The state’s handling of the pandemic has already been the subject of controversy, with rural communities railing against restrictions and public health experts pleading for stronger government action to contain the coronavirus.
Cox faced criticism for the state’s decision to award millions of dollars in no-bid contracts in the early days of the crisis and for the controversial purchase of an anti-malaria drug as a possible treatment for COVID-19. Cox says he had no role in approving the $800,000 hydroxychloroquine order, which was later canceled.
To this day, it’s unclear who OK’d the purchase. Even auditors couldn’t find a paper trail or track down so much as an explicit verbal authorization. Emails obtained by The Salt Lake Tribune show the Governor’s Office of Management and Budget, then led by Kristen Cox, was a driving force behind Utah’s coronavirus response.
Throughout the public health crisis, Cox has pointed to Utah’s relatively low mortality rates and resilient economy.
But frustration at the Herbert administration has mounted this fall, when Utah became one of the nation’s hot spots and major hospitals warned they might have to begin rationing care.
The coronavirus hammered Cox’s home county during the recent spike, partly because of an outbreak at the Gunnison prison, he says, but also because infections have been spreading through the wider community.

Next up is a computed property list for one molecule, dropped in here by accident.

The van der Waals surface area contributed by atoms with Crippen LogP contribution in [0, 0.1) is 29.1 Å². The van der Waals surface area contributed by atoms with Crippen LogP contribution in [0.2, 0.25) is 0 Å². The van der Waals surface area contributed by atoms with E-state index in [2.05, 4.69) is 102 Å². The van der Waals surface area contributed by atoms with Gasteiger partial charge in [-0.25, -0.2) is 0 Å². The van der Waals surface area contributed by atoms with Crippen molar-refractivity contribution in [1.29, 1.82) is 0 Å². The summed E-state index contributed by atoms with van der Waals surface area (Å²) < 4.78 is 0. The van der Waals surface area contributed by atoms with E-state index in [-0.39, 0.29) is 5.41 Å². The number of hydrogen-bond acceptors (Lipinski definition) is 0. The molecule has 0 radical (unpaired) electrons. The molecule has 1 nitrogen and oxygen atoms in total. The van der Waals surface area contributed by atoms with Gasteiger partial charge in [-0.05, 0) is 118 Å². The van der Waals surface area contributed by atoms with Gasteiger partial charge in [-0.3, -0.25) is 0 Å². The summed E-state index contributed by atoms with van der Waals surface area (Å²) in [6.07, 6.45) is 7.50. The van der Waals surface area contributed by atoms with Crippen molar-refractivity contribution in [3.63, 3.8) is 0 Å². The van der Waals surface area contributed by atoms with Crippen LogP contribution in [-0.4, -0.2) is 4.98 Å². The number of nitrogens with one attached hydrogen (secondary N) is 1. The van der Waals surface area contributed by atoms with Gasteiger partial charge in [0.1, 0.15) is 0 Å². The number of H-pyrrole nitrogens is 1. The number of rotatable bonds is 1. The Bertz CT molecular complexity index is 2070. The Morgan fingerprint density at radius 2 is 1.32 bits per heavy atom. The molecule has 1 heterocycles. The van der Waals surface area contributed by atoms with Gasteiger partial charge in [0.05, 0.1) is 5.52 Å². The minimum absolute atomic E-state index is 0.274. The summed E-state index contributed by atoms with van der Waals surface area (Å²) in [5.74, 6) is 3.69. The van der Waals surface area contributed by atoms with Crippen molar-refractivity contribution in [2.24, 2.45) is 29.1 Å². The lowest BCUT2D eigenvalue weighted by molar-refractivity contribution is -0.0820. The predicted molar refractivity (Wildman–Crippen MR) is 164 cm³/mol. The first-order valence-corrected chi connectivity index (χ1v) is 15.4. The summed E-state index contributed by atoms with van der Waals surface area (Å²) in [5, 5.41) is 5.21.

On the day the state first reported 20 deaths from COVID-19, two of the people reflected in that total were Cox’s personal friends. Both were from Fairview — one of them attended church with Cox’s family when he was a child and the other worked for years as the city’s only police officer.
Another one of Cox’s friends, a cancer survivor, fell so gravely ill he was placed in an intensive care unit.
“He said I would rather go through five cancers than what I went through in the hospital,” Cox says. “He related it to putting a plastic bag over your head with a pencil hole and trying to breathe for 10 days.”
Cox’s lieutenant governor-elect, Deidre Henderson, also has had a life-altering struggle with the virus, undergoing several surgeries and being put on oxygen.
Most Utahns probably have stories like that by this point in the pandemic, Cox says, and he hopes that those experiences will motivate people to take precautions until the state can achieve herd immunity through the vaccine.
He says one of his first tasks as governor will be to try to build confidence in the COVID-19 vaccine, and he’s been preparing by researching how to win the public’s trust. The basic recipe is competency coupled with transparency, a formula he says he’ll employ in the state’s messaging on the vaccine.